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Genes regulating ovule development

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  1. Introduction.
  2. Ovule evolution.
    1. The nucellus derived from a mega sporangium.
    2. A single integument found in gymnosperms.
  3. Molecular evolution.
    1. Research on the morphogenesis of ovules and the molecular genetic model of ovule progress.
    2. Strubellig (sub) mutant ovules.
    3. Genetic and molecular analyses.
  4. Ovule development.
    1. The diversity of fruit shape in the angiosperms.
    2. Ovule formations on sepals.
    3. Integument initiation and growth.
  5. Hormonal regulation of ovule development.
  6. Conclusion.

Ovules are the precursors of seeds. More specifically, they are sporophyticstructures and the site of megagametogenesis or female gamete shape that culminates in the formation of the haploid embryo sac. The prototypical angiosperm ovule consists of three parts: (1) the nucellus, where megasporogenesis occurs; (2) one or two integuments, which cover and nourish the megagametophyte; and (3) the funiculus, a supporting stalk that connects the ovule to the placenta. The presence and morphogenesis of these structures are species reliant and result in the range of dissimilar ovule shapes observed in seed plants. Once fertilized, sporophytes play important roles during seed development: (i) the integumentary tapetum nourishes the developing embryo and endosperm; (ii) the integuments differentiate into the seed coat, which can regulate dormancy and seed germination; and (iii) the funiculus may contribute to the retention of the seed until dissemination of the progeny is required. Seeds are needed for the propagation of most plant species, but they have also become, through crop cultivation, a food source for humans and livestock.

[...] Both of these genes are expressed in the chalaza of developing ovule primordia, then AG transcripts become restricted to the endothelium later in ovule formation. Indirect evidence suggested to Ray et al. (1994) that AG is active during ovule development. Evaluation of the bel1?3 and ag-1 mutants in the ap2?6 mutant background led to an increase in filamentous outgrowths on sepal margins and a concomitant decrease in the number of mature ovules. Based on analysis of the double and triple mutant combinations, Western and Haughn propose that the BEL1 and AG proteins act in a partially redundant manner to maintain ovule identity as this organ develops. [...]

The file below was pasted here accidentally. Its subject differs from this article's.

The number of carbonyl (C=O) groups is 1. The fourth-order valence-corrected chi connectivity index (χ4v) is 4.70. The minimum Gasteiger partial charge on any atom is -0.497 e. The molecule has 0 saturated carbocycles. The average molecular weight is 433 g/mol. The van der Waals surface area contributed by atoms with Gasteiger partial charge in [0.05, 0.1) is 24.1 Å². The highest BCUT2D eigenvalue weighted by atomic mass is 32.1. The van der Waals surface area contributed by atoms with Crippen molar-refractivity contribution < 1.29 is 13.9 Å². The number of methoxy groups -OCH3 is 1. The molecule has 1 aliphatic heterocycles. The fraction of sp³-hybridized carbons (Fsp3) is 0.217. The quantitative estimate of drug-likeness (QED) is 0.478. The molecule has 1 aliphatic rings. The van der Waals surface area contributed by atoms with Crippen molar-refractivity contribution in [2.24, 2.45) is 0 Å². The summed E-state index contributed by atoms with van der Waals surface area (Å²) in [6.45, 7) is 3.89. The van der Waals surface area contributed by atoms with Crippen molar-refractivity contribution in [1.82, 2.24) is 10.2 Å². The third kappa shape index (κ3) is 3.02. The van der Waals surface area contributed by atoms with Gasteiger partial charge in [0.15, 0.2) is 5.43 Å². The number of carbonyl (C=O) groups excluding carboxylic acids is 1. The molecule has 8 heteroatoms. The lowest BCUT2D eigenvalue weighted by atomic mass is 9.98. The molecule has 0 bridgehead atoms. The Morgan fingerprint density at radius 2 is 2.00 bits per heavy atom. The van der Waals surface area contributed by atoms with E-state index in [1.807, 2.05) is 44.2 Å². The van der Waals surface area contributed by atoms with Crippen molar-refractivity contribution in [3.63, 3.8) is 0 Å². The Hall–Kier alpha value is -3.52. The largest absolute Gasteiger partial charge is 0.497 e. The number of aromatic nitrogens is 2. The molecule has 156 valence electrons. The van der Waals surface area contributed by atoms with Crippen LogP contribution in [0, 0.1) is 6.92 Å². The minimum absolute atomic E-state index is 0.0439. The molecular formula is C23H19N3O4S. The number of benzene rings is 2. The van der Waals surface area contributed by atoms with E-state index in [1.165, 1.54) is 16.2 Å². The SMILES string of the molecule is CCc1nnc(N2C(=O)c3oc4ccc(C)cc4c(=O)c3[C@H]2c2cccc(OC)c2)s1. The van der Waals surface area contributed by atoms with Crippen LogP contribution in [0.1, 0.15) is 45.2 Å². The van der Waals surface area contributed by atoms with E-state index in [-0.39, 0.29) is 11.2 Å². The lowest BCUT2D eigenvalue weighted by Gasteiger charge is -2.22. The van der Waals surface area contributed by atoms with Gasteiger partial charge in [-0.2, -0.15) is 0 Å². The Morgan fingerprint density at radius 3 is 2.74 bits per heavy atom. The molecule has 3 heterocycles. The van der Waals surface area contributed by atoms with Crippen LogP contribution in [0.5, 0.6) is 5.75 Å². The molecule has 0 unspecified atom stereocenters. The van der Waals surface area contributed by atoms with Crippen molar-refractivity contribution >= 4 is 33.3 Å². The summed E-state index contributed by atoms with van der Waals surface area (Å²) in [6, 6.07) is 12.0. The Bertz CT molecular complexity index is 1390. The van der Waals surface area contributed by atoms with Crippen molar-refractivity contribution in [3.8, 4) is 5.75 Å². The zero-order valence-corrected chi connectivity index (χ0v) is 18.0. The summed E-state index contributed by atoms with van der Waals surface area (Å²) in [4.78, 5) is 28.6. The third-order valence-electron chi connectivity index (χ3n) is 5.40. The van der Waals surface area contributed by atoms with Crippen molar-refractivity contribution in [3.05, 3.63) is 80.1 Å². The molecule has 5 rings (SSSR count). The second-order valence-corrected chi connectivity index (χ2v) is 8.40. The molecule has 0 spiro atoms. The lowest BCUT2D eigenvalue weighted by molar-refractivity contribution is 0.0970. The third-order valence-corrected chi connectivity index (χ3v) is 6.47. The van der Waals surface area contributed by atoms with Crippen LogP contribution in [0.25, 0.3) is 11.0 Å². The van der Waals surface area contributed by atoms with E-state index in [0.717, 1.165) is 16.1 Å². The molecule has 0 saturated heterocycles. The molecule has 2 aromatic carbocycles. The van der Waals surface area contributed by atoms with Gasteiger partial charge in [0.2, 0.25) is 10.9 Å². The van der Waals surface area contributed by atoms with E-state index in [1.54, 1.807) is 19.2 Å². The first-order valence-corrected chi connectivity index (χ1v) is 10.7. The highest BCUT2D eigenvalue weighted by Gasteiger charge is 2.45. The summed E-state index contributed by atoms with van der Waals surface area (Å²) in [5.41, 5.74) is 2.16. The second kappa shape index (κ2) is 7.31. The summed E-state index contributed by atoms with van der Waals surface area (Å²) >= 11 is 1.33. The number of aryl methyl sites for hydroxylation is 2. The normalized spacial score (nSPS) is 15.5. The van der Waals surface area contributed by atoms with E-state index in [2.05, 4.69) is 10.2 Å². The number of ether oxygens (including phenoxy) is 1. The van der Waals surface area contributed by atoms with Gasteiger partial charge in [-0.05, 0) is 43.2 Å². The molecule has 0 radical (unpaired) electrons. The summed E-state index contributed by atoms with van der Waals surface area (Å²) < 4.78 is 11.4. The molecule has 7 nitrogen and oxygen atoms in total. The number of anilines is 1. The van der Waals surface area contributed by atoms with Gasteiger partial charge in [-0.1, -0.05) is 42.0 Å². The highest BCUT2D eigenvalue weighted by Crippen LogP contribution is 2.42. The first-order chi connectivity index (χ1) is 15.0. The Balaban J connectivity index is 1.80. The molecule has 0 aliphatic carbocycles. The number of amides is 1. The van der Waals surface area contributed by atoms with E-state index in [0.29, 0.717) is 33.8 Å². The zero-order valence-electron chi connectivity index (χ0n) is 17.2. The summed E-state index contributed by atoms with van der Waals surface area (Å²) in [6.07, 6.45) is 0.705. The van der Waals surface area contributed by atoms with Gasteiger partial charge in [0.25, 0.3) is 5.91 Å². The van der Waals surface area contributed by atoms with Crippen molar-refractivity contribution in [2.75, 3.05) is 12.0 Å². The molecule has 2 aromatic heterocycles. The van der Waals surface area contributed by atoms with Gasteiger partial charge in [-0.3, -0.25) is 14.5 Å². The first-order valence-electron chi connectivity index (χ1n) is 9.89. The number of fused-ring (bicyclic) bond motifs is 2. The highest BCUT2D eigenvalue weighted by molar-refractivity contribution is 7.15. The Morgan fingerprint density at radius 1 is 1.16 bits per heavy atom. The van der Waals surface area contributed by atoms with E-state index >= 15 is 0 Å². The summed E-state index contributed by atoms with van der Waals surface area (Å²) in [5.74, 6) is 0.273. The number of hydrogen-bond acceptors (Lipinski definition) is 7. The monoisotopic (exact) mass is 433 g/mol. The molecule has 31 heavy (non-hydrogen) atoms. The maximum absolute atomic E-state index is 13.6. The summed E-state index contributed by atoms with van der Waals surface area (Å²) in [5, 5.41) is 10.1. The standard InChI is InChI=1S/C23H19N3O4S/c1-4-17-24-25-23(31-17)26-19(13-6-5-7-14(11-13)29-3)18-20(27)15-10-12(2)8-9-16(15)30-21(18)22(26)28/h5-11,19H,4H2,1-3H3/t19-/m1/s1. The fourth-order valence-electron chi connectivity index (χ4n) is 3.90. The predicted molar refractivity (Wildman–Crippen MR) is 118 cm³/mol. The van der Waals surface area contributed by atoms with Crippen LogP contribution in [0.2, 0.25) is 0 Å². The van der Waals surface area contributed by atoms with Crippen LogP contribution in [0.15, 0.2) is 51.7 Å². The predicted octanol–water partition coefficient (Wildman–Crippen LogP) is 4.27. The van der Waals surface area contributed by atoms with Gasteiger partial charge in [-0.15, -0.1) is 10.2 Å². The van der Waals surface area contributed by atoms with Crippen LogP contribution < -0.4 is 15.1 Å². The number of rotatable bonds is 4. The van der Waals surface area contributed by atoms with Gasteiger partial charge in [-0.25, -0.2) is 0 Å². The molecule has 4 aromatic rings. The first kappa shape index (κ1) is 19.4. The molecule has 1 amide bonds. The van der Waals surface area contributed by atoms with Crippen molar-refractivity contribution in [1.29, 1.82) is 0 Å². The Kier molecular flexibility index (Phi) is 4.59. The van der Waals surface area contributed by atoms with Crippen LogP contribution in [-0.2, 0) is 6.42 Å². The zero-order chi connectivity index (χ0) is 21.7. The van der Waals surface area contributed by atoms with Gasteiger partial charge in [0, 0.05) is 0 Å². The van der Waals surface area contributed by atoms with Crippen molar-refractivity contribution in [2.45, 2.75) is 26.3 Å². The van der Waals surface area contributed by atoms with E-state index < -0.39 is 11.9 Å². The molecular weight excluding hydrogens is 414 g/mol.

[...] Molecular evolution Research on the morphogenesis of ovules and the molecular genetic model of ovule progress offer some insights into the growth of integuments. For example, some Arabidopsis ovule mutant phenotypes are suggestive of possible ovule evolutionary steps found in the fossil evidence. The bitegmic Arabidopsis ovule can be rendered unitegmic by mutations in the INNER NO OUTER (INO) or ABERRANT TESTA SHAPE (ATS) genes. In INO mutant ovules, an outer integument primordium emerges, but does not develop. As a result, the inner integument and nucellus stand upright. [...]


[...] Conclusion Much of what we know about ovule development is based on reverse and forward genetic screens in Arabidopsis and a few other dicot plant species. Most loss-of-function screens are based on female sterility and thus may have inadvertently recognized only a subset of the morphogenic pathways. Except for putative orthologues of dicot genes, we have very little molecular data on the function of the molecular mechanism involved in monocots. Since more and more plant genomic sequences data will be available in the future, it will be interesting to look at the function of putative orthologues or even of ovule-specific expressed genes using targeted reverse genetic approaches. [...]

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